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Assessment and immediate management of spinal cord injury 

Assessment and immediate management of spinal cord injury
Chapter:
Assessment and immediate management of spinal cord injury
Author(s):

Simon Finfer

and Oliver Flower

DOI:
10.1093/med/9780199600830.003.0344
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date: 23 February 2020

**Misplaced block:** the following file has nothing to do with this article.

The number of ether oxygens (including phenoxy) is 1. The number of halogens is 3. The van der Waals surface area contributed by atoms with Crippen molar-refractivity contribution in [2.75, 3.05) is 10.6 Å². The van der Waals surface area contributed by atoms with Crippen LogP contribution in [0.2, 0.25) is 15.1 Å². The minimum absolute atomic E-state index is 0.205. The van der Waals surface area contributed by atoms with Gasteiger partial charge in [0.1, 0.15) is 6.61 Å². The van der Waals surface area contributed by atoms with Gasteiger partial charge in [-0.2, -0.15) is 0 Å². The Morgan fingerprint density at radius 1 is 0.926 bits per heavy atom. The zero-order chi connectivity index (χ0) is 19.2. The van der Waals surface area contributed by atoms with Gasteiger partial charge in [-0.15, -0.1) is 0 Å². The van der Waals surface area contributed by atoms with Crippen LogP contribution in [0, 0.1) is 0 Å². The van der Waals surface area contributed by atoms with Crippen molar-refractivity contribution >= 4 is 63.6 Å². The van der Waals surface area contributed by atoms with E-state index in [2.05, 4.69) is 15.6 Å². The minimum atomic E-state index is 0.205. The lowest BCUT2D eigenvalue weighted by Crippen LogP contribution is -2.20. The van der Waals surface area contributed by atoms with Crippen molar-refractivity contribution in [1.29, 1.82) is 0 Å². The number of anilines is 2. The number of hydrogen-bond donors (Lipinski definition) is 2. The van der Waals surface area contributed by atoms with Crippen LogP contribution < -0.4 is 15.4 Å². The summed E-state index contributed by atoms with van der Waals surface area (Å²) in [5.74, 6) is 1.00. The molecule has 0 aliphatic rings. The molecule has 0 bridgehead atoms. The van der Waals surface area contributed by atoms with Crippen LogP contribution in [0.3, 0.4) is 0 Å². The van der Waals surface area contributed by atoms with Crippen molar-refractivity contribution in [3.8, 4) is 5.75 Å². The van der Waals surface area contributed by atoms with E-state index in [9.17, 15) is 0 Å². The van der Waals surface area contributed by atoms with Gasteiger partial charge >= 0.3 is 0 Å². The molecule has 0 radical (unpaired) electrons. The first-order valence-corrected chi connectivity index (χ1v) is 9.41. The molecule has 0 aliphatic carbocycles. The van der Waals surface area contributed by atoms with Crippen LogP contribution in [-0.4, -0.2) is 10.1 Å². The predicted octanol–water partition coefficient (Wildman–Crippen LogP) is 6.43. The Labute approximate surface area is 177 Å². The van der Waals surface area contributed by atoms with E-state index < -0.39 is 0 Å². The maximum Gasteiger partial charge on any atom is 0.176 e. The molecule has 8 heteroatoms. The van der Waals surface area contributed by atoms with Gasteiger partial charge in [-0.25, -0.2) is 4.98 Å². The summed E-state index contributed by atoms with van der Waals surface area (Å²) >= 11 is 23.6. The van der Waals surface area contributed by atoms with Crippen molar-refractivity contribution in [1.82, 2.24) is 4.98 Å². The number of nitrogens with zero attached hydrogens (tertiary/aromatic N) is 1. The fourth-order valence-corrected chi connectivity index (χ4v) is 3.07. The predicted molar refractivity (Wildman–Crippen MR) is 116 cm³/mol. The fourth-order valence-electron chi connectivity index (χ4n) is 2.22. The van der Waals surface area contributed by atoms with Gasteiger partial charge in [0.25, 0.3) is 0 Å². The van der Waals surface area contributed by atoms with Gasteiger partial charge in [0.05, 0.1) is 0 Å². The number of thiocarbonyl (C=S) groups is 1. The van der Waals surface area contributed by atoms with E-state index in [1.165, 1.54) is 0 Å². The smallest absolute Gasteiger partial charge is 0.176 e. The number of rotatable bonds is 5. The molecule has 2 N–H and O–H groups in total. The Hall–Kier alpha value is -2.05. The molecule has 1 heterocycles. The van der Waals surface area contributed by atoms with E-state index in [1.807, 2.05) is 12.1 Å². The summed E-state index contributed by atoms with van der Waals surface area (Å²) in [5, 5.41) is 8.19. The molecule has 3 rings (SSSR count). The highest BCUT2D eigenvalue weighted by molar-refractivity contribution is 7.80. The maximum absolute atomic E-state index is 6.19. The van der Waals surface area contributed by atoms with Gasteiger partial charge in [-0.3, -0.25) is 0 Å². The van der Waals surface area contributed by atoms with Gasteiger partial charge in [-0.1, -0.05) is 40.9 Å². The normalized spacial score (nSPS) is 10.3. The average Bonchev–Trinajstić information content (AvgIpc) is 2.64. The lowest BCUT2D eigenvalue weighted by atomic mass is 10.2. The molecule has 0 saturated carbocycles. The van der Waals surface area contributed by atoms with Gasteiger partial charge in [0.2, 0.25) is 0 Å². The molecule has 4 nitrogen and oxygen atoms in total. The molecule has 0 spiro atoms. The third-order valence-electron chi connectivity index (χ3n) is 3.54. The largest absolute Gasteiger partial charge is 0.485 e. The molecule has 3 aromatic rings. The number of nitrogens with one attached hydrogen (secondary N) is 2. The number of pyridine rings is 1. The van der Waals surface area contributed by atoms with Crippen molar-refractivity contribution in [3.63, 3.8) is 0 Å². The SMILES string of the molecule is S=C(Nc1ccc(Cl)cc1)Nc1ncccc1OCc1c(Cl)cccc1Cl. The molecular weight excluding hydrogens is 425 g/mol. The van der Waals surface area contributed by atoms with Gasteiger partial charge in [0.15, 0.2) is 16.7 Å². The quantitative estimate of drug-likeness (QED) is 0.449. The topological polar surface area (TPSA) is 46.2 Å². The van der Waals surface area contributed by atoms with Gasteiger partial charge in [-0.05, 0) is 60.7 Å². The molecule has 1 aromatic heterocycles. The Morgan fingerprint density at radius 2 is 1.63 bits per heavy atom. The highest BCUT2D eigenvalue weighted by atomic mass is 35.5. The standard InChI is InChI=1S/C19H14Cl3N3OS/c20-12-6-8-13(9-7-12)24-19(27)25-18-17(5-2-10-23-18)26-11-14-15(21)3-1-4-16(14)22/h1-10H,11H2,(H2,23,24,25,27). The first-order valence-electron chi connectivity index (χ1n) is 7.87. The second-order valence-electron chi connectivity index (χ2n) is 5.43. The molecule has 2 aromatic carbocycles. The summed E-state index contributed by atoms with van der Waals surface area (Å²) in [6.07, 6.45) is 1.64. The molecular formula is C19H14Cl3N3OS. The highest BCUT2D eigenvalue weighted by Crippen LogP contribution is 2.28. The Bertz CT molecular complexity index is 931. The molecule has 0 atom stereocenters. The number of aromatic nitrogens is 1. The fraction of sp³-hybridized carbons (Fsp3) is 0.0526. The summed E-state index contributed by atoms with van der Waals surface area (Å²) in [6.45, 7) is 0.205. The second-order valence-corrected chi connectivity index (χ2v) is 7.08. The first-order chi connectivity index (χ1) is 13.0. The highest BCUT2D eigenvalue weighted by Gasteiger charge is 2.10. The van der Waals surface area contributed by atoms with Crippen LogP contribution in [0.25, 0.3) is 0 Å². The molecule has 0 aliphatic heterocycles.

Spinal cord injury is a potentially devastating injury, which may occur in isolation, but more commonly occurs in the setting of multiple injuries. Motor vehicle accidents and falls are the most common causes. Depending on the level of the injury and its completeness, patients may be left with paraplegia or tetraplegia. The injury may be immediately obvious based on history and clinical examination, but may have to be actively excluded in multiply-injured patients. Thoracolumbar spine fractures are almost always evident on plain X-rays, whereas computed tomography (CT) or magnetic resonance imaging (MRI) is frequently required to exclude cervical spine injuries. Immediate management should be directed at the detection and treatment of life-threatening injuries. Patients should be transferred to a facility specializing in the management of spinal cord injury as soon as feasible. Acute management of the spinal injury itself is largely supportive and aimed at avoiding preventable secondary injury. Respiratory complications are common, and high thoracic or cervical injuries may lead to neurogenic shock. Early identification of the injury and appropriate management results in improved outcome, reducing disability and costs of long-term management.

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